Getting to know the Copac libraries

As part of the work we’ve been doing on the future of the Challenge Fund (watch this space!), I’ve been talking to some of the Challenge Fund libraries about their experiences with Copac, and the benefits they’ve felt from being part of the Copac community.

This has been a very welcome opportunity for me to actually have a chat to

A detail from the interior of Chetham's Library

A detail from the interior of Chetham's Library

some of the librarians. As with many people now, most of our communicating is done by email, which tends to be quite impersonal and business-focussed. Having the chance to chat to people on the phone makes for a more personal connection, and you can get a different sense of the person you’re dealing with.

Although I talked to most people by phone, we did manage a mini-Copac field-trip to Chetham’s Library, where my colleage Lisa Jeskins and I were given a tour and some fantastic coffee (both of which we enjoyed very much) followed by a very interesting discussion about a number of issues, including what kind of impact being part of Copac has had for Chetham’s library. Conversations with libraries have all started from the same list of questions, and then digressed in various directions. It has been very interesting to see the emphasis on different areas from different libraries: we’ve talked about subjects ranging from the quality of catalogue records and the importance of in-depth cataloguing; to specifics of the Copac interface; and potential future mash-ups.

With Chetham’s, we arrived at a discussion about mutual promotions/marketing. This has been a theme I have been discussing with all of the libraries, as we are reviewing our promotions strategy, and looking for new ways to promote Copac and our contributors. We have been discussing a number of possibilities, including that of having subject foci on the website – something along the lines of the Archives Hub’s Collection of the Month.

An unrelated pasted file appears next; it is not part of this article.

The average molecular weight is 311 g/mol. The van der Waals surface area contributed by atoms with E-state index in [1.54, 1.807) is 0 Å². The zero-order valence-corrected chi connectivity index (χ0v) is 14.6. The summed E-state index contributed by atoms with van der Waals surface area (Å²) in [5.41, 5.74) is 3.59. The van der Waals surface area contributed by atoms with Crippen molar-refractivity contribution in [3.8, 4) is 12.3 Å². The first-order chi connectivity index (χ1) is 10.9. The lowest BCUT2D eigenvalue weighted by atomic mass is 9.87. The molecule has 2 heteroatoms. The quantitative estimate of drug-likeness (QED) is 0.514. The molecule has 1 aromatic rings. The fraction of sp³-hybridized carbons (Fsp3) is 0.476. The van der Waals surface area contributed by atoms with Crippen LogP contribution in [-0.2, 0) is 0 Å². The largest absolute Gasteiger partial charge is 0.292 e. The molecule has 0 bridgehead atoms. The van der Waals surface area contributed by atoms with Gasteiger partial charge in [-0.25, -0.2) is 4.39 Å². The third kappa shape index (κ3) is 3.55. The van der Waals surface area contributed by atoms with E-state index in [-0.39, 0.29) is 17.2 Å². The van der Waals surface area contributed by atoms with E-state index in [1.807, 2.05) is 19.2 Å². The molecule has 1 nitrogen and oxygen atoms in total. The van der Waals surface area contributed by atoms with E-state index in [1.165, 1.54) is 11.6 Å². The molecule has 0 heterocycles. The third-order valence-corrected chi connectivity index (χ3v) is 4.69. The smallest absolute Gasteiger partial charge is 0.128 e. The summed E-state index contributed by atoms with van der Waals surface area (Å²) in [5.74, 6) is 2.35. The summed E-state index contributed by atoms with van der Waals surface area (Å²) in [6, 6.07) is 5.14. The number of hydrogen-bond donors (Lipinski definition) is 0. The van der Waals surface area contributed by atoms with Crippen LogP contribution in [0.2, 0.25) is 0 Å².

All of the libraries I’ve spoken to have expressed interest in/approval of/willingness to co-operate with this, and the staff at Chetham’s were particularly enthusiastic. They offered to photograph anything in the library we liked the look of, to give us some magnificent images to use. One of the possibilities that arose from this discussion was that of having links to digital images of items from the Copac record, and/or thumbnails of the item on the results screen, in the same manner as the Nielsen BookData cover images. This may have to wait until the new database (see this post of Ashley’s for what else the new database might hold ), but it’s a feature that we are very enthusiastic about pursuing with our contributors.

There will be more posts coming up about the conversations we’ve been having with the Copac libraries and the issues that have arisen from them. Sign up to our feed at http://copac.ac.uk/development-blog/feed to keep up-to-date.
If you’re a Copac library that we haven’t spoken to yet, or would like to talk to us about anything, get in touch in the comments, or email copac@manchester.ac.uk. We’re always glad to hear from you.

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